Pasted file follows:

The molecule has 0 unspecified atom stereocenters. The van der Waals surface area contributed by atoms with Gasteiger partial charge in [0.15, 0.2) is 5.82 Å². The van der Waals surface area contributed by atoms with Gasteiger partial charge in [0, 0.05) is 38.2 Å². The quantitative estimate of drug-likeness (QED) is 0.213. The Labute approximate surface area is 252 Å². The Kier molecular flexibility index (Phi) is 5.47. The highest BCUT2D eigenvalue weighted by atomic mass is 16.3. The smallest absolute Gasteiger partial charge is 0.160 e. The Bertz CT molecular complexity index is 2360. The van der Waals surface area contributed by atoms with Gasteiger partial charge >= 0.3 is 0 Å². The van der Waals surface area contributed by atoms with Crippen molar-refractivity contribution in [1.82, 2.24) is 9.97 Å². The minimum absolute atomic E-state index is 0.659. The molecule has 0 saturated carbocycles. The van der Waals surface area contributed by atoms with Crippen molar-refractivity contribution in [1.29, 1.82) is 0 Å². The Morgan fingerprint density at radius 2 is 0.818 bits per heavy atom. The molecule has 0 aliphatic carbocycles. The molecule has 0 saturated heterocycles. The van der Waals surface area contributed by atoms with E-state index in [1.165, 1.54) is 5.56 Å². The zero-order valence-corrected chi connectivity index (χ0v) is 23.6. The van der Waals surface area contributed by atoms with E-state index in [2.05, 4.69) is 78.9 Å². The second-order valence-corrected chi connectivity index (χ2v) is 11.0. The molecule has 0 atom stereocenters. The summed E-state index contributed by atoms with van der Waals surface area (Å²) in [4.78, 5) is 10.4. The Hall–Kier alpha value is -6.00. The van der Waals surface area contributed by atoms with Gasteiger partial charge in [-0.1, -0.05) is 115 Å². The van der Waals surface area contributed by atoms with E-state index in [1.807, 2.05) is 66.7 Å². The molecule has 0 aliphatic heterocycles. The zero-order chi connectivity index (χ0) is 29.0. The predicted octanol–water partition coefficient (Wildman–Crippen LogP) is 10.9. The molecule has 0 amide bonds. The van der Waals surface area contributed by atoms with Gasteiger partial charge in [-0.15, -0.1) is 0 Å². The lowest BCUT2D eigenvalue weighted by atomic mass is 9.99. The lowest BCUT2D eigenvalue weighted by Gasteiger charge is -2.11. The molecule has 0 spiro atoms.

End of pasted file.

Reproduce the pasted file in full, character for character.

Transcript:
The molecule has 0 unspecified atom stereocenters. The van der Waals surface area contributed by atoms with Gasteiger partial charge in [0.15, 0.2) is 5.82 Å². The van der Waals surface area contributed by atoms with Gasteiger partial charge in [0, 0.05) is 38.2 Å². The quantitative estimate of drug-likeness (QED) is 0.213. The Labute approximate surface area is 252 Å². The Kier molecular flexibility index (Phi) is 5.47. The highest BCUT2D eigenvalue weighted by atomic mass is 16.3. The smallest absolute Gasteiger partial charge is 0.160 e. The Bertz CT molecular complexity index is 2360. The van der Waals surface area contributed by atoms with Gasteiger partial charge >= 0.3 is 0 Å². The van der Waals surface area contributed by atoms with Crippen molar-refractivity contribution in [1.82, 2.24) is 9.97 Å². The minimum absolute atomic E-state index is 0.659. The molecule has 0 saturated carbocycles. The van der Waals surface area contributed by atoms with Crippen molar-refractivity contribution in [1.29, 1.82) is 0 Å². The Morgan fingerprint density at radius 2 is 0.818 bits per heavy atom. The molecule has 0 aliphatic carbocycles. The molecule has 0 saturated heterocycles. The van der Waals surface area contributed by atoms with E-state index in [1.165, 1.54) is 5.56 Å². The zero-order valence-corrected chi connectivity index (χ0v) is 23.6. The van der Waals surface area contributed by atoms with E-state index in [2.05, 4.69) is 78.9 Å². The second-order valence-corrected chi connectivity index (χ2v) is 11.0. The molecule has 0 atom stereocenters. The summed E-state index contributed by atoms with van der Waals surface area (Å²) in [4.78, 5) is 10.4. The Hall–Kier alpha value is -6.00. The van der Waals surface area contributed by atoms with Gasteiger partial charge in [-0.1, -0.05) is 115 Å². The van der Waals surface area contributed by atoms with E-state index in [1.807, 2.05) is 66.7 Å². The molecule has 0 aliphatic heterocycles. The zero-order chi connectivity index (χ0) is 29.0. The predicted octanol–water partition coefficient (Wildman–Crippen LogP) is 10.9. The molecule has 0 amide bonds. The van der Waals surface area contributed by atoms with Gasteiger partial charge in [-0.15, -0.1) is 0 Å². The lowest BCUT2D eigenvalue weighted by atomic mass is 9.99. The lowest BCUT2D eigenvalue weighted by Gasteiger charge is -2.11. The molecule has 0 spiro atoms.